Christian Living

BibleArcheology 12/02/10

Jesus' Family Tree: The Branches You Won't Read About in The Da Vinci Code

In 2003, I read the most controversial book to hit Barnes & Noble since Harry Potter: The Da Vinci Code. The trying-to-be-historical novel alleged that Miss Mary Magdalene was actually Mrs. Jesus of Nazareth, and that together they had a daughter and started a whole occult-obsessed French royal line that still exists today.

Thanks to author Dan Brown, kajillions of historically challenged and doctrinally lazy people-- even many Christians--were confused by the novel.  Was Jesus married? Did he really have a child? Are members of Jesus' family still walking around today?

The answers to those questions: No. No. And maybe.

Regrettably, the hype overshadowed the facts. The fact is that while reports of Jesus' marriage and fatherhood have been greatly exaggerated, Jesus did have an army of blood relatives: his mother Mary, her cousin Elizabeth, and Elizabeth's son, John the Baptist. Jesus also had four brothers-- James, Joses, Simon and Judas-- as well as some unnamed sisters. And those are just the ones who are mentioned in the Bible.

But wait-- as the late-night infomercials say-- there's more.

Thanks to the detailed record-keeping of first-century Jewish families and early church historians, we also have stories about more members of Jesus' blood family not mentioned in the Bible.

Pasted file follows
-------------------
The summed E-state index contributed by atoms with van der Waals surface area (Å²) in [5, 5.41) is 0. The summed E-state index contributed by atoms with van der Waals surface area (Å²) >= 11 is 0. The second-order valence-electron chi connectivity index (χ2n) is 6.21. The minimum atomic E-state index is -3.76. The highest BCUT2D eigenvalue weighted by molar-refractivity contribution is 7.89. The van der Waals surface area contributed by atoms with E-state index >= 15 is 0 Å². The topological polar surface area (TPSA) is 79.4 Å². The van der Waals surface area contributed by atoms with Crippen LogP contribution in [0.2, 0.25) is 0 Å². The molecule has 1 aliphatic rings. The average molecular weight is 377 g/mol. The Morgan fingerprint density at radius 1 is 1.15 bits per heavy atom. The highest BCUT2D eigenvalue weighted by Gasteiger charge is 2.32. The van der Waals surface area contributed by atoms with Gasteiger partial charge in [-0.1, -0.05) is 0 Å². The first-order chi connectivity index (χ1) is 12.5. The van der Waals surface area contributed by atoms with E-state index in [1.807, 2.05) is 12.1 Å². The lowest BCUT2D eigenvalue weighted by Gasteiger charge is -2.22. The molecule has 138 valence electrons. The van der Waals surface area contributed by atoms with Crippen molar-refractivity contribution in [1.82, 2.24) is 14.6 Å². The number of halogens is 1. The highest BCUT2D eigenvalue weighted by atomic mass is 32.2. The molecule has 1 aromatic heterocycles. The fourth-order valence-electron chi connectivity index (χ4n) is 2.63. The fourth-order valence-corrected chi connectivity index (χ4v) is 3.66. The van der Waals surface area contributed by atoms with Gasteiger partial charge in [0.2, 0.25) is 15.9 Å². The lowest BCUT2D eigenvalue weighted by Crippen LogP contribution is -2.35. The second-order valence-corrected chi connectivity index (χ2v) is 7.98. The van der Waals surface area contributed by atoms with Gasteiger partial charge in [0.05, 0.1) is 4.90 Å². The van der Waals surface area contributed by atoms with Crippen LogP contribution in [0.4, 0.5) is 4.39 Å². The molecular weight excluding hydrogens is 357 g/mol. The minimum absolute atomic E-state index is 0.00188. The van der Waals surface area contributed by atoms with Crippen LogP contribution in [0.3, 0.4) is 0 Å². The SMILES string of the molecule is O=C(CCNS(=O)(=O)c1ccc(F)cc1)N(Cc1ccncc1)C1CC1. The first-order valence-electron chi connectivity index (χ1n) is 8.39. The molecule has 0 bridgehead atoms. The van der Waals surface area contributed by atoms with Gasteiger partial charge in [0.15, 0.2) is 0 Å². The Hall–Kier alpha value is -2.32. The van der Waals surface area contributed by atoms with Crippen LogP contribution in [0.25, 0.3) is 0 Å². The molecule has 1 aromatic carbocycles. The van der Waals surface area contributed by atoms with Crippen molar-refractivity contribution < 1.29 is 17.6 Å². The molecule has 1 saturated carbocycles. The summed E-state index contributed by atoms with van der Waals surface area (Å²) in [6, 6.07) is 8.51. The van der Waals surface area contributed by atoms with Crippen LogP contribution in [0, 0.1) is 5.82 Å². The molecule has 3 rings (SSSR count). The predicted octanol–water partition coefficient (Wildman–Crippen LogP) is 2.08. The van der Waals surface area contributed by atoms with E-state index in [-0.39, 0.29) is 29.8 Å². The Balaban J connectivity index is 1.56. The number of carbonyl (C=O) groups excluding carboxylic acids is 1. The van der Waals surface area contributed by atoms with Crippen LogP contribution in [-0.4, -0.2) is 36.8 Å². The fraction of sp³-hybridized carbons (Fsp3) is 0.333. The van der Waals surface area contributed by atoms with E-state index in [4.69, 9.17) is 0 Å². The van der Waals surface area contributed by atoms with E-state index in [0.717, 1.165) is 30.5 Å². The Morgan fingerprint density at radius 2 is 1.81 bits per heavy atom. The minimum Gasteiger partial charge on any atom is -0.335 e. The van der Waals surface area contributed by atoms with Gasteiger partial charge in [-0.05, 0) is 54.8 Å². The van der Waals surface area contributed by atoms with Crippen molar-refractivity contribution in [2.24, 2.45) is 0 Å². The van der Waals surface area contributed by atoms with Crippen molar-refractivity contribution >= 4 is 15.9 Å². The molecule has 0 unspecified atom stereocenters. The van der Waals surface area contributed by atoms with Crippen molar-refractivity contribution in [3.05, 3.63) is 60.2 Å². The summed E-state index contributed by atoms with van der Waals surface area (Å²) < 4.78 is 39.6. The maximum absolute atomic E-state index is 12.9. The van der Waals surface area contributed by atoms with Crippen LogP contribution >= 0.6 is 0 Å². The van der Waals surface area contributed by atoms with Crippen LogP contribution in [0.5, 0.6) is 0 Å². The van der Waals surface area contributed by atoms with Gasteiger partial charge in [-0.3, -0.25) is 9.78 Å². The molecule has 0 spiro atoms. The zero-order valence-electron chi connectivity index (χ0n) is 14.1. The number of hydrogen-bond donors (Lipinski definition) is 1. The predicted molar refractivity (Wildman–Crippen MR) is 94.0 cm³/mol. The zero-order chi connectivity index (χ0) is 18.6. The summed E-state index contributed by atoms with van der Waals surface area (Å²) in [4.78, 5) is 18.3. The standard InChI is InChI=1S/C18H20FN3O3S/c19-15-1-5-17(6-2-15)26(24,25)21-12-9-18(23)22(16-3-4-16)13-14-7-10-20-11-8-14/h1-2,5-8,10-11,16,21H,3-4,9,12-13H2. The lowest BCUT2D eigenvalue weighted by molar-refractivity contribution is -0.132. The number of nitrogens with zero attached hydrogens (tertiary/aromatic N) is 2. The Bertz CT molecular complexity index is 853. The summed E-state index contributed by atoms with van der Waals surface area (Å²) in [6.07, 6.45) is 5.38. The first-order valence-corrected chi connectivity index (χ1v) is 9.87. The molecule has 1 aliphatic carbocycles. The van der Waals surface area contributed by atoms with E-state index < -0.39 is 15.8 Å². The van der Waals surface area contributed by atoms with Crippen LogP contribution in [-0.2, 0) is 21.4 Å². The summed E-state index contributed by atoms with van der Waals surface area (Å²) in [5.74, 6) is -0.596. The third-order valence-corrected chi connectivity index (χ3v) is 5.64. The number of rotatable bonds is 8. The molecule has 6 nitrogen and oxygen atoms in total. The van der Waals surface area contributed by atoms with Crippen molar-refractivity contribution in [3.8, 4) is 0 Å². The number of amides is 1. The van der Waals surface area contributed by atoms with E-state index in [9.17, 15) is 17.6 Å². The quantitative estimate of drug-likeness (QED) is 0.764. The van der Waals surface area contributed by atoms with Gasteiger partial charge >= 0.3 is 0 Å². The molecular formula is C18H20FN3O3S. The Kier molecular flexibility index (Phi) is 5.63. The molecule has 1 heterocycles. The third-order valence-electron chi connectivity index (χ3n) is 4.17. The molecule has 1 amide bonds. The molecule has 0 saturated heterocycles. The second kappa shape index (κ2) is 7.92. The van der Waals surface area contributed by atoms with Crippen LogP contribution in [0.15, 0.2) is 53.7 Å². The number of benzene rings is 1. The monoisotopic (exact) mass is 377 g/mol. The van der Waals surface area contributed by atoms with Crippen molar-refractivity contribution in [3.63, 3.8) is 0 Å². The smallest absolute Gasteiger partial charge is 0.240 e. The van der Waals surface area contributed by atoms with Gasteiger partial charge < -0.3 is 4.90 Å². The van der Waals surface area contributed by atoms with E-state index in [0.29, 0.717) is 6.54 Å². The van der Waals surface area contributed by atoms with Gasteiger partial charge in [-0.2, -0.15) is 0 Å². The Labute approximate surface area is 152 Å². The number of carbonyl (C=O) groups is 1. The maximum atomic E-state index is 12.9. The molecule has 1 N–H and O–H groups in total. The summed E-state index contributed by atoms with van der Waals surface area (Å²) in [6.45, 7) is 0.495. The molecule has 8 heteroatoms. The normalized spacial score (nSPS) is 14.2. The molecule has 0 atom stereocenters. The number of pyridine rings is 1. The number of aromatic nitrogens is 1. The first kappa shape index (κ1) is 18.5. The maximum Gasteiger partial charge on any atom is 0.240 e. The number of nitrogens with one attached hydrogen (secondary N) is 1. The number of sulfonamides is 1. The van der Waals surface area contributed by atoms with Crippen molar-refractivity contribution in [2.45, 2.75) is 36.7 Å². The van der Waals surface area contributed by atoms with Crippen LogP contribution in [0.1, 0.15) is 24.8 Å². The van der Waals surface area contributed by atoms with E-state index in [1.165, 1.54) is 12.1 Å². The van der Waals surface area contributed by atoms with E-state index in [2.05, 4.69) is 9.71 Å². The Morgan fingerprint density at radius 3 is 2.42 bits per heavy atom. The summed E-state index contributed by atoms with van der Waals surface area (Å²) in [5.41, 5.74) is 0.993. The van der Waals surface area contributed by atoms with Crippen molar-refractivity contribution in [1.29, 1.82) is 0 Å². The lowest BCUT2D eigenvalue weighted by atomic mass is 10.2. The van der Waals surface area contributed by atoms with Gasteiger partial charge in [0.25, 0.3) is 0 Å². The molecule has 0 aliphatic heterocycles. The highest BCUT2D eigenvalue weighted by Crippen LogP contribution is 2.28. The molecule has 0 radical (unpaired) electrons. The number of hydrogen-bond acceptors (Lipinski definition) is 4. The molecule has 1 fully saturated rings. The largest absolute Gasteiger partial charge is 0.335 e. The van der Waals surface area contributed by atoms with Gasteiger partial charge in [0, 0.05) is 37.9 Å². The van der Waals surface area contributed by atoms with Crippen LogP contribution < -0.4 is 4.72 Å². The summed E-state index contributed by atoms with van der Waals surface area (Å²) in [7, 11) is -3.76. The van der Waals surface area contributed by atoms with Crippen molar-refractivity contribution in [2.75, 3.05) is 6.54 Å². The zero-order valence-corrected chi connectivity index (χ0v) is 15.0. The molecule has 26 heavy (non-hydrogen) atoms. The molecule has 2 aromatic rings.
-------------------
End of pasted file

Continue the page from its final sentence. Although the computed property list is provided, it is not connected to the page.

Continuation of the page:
There are uncles, cousins, nephews, grand-nephews... and some great-great grand-nephews-- all related by blood to Jesus of Nazareth. Their stories stretch from Jerusalem to Jordan and all the way to Rome. They led Christians to safety during the fall of Jerusalem in A.D. 70 and testified before Roman emperors. Many of them were martyred. One lived to be 120 years old.

And if you think the first Christian bishops were Roman Catholic, think again. For the first hundred years after Jesus' death, the first bishops in Jerusalem were all Jews. And every single one of them was related to Jesus.

Very often, the facts are better than fiction. And you won't find any of these facts in The Da Vinci Code.

I've been researching, writing and shooting the story of Jesus' family little by little for The 700 Club. Last year, my crew and I shot part of it in Rome and in Jordan, and few weeks ago, we shot more in Israel. And as I work on it, I think again of that last question: Are members of Jesus' family still walking around today?


Look for this story on The 700 Club sometime in the spring of 2011.

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